In this dissertation we investigate two fundamental aspects of cybercrime: the infection of machines used to monetize the crime and the malicious server infrastructures that are used to manage the infected machines. In the first part of this dissertation, we analyze how fast software vendors apply patches to secure client applications, identifying shared code as an important factor in patch deployment. Shared code is code present in multiple programs. When a vulnerability affects shared code the usual linear vulnerability life cycle is not anymore effective to describe how the patch deployment takes place. In this work we show which are the consequences of shared code vulnerabilities and we demonstrate two novel attacks that can be used to exploit this condition. In the second part of this dissertation we analyze malicious server infrastructures, our contributions are: a technique to cluster exploit server operations, a tool named CyberProbe to perform large scale detection of different malicious servers categories, and RevProbe a tool that detects silent reverse proxies. We start by identifying exploit server operations, that are, exploit servers managed by the same people. We investigate a total of 500 exploit servers over a period of more 13 months. We have collected malware from these servers and all the metadata related to the communication with the servers. Thanks to this metadata we have extracted different features to group together servers managed by the same entity (i.e., exploit server operation), we have discovered that 2/3 of the operations have a single server while 1/3 have multiple servers. Next, we present CyberProbe a tool that detects different malicious server types through a novel technique called adversarial fingerprint generation (AFG). The idea behind CyberProbe's AFG is to run some piece of malware and observe its network communication towards malicious servers. Then it replays this communication to the malicious server and outputs a fingerprint (i.e. a port selection function, a probe generation function and a signature generation function). Once the fingerprint is generated CyberProbe scans the Internet with the fingerprint and finds all the servers of a given family. We have performed a total of 11 Internet wide scans finding 151 new servers starting with 15 seed servers. This gives to CyberProbe a 10 times amplification factor. Moreover we have compared CyberProbe with existing blacklists on the internet finding that only 40% of the server detected by CyberProbe were listed. To enhance the capabilities of CyberProbe we have developed RevProbe, a reverse proxy detection tool that can be integrated with CyberProbe to allow precise detection of silent reverse proxies used to hide malicious servers. RevProbe leverages leakage based detection techniques to detect if a malicious server is hidden behind a silent reverse proxy and the infrastructure of servers behind it. At the core of RevProbe is the analysis of differences in the traffic by interacting with a remote server.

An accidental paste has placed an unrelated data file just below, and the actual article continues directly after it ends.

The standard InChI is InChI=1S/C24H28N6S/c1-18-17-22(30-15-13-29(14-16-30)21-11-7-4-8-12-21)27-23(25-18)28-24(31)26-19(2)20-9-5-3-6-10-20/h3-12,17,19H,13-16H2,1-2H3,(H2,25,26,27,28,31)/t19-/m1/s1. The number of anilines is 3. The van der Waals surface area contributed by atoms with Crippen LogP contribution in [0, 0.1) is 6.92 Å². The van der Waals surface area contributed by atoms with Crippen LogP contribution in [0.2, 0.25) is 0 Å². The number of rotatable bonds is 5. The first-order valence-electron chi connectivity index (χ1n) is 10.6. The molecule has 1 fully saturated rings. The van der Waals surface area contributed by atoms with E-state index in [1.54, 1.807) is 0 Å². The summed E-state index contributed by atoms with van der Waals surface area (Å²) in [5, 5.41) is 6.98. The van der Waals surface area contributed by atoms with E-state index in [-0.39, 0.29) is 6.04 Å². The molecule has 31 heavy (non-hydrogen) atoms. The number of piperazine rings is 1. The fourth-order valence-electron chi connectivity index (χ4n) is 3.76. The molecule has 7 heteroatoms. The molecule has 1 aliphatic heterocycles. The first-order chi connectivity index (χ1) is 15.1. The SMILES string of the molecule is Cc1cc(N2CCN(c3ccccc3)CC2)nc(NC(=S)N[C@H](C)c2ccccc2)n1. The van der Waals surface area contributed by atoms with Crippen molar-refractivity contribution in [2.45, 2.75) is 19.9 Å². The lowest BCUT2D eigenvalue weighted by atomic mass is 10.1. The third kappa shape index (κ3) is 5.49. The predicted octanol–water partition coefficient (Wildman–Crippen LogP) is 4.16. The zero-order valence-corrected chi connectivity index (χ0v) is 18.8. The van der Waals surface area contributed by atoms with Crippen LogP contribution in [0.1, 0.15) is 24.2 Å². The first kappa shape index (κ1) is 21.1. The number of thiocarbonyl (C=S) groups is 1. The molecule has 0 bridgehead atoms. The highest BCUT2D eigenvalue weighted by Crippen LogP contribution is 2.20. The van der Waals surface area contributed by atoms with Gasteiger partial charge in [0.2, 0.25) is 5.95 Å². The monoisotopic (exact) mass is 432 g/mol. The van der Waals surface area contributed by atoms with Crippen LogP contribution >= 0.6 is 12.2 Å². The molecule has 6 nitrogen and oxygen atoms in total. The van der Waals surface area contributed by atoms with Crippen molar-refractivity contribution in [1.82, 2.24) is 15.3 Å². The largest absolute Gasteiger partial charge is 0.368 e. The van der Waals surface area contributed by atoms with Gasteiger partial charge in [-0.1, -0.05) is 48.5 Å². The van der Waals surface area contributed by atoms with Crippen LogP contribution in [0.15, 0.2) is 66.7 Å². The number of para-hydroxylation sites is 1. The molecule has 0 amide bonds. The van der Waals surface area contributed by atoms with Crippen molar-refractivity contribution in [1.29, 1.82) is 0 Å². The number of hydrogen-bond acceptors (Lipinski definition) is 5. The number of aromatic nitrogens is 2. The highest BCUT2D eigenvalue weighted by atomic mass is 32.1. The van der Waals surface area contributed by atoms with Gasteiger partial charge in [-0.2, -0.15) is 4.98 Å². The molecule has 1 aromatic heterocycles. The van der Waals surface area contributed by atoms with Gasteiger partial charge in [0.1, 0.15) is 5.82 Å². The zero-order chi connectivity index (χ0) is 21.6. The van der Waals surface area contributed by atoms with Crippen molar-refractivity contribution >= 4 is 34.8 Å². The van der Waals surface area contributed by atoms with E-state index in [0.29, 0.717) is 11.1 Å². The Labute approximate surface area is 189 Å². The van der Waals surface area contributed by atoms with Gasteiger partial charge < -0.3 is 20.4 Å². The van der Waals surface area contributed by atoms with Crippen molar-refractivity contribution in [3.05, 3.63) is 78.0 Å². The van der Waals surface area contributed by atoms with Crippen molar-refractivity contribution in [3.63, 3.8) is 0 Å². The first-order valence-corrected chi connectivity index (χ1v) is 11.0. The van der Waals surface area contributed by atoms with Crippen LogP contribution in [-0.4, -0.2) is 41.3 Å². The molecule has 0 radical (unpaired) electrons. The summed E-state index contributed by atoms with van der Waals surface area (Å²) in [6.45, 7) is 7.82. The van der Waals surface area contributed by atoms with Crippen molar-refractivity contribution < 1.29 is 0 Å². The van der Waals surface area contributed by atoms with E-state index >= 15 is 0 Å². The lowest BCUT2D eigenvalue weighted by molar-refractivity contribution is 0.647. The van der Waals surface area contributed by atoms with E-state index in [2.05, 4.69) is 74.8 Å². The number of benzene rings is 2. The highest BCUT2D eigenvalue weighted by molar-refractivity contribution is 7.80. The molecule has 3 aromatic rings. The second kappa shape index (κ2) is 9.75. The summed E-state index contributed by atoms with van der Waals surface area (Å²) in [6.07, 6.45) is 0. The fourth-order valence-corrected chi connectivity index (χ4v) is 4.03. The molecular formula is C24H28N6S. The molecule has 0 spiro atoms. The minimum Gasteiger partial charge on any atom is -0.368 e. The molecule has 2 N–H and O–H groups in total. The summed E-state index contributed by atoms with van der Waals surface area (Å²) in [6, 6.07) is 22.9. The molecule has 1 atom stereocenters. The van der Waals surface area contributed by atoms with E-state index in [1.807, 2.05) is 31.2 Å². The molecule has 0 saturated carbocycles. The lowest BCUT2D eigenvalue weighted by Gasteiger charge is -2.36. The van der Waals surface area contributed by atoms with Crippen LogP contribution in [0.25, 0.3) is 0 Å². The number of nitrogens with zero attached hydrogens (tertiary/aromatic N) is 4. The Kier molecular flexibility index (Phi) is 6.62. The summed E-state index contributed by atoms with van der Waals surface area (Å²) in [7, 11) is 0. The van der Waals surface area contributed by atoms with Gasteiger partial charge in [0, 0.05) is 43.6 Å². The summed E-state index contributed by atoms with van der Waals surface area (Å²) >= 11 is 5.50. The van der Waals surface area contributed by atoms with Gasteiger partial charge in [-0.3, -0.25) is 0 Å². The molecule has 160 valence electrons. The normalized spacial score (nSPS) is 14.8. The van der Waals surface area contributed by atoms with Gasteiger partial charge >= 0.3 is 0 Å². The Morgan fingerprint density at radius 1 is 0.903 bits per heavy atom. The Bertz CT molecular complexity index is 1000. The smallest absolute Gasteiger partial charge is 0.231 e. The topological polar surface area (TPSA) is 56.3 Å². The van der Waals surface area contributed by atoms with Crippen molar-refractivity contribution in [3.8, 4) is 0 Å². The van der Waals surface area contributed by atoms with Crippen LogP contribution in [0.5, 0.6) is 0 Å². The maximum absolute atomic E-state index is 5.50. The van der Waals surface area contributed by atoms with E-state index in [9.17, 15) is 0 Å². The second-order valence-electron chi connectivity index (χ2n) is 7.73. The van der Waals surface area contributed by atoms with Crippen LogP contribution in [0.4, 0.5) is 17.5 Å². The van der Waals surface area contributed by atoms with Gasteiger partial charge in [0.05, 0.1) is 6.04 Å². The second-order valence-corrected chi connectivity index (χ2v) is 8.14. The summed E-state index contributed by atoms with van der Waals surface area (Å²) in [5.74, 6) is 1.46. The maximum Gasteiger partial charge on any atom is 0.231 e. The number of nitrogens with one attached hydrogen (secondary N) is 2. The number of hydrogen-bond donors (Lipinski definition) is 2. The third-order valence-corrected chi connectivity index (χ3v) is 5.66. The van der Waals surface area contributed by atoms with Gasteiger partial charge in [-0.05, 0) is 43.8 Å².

Time and place:
10:45am Lecture hall 1, level B
IMDEA Software Institute, Campus de Montegancedo
28223-Pozuelo de Alarcón, Madrid, Spain


Andrea Cerone

Tuesday, January 26, 2016

10:45am Lecture hall 1, level B

Andrea Cerone, Post-doctoral Researcher, IMDEA Software Institute

Analysing Transactional Consistency Models

Abstract:

To boost performance, modern transactional systems provide weaker consistency guarantees than those defined by serialisability. Such transactional systems exhibit subtle behaviours that make it difficult for programmers to write correct applications. This problem is complicated by the fact that consistency models specifications are often informal, or they use disparate formalisms.

I will present a framework for specifying transactional consistency model. Then I will focus on Snapshot Isolation, a well-known consistency model, and show how a thorough analysis of its formal specification leads to deriving a static analysis technique for performing transaction chopping under Snapshot Isolation.


Time and place:
10:45am Lecture hall 1, level B
IMDEA Software Institute, Campus de Montegancedo
28223-Pozuelo de Alarcón, Madrid, Spain


Alley Stoughton

Tuesday, January 19, 2016

10:45am Lecture hall 1, level B

Alley Stoughton, Researcher, IMDEA Software Institute

You Sank My Battleship! A Case Study in Secure Programming

Abstract:

I'll report on a case study in secure programming, focusing on the design, implementation and auditing of programs for playing the board game Battleship. I'll begin by precisely defining the security of Battleship programs, borrowing the real/ideal paradigm of theoretical cryptography. I'll then consider three implementations of Battleship: one in Concurrent ML featuring a trusted referee; one in Haskell/LIO using information flow control to avoid needing a trusted referee; and one in Concurrent ML using access control to avoid needing such a referee. All three implementations employ data abstraction in key ways.


Time and place:
10:45am Lecture hall 1, level B
IMDEA Software Institute, Campus de Montegancedo
28223-Pozuelo de Alarcón, Madrid, Spain


Software Seminar Series (S3) - Fall 2015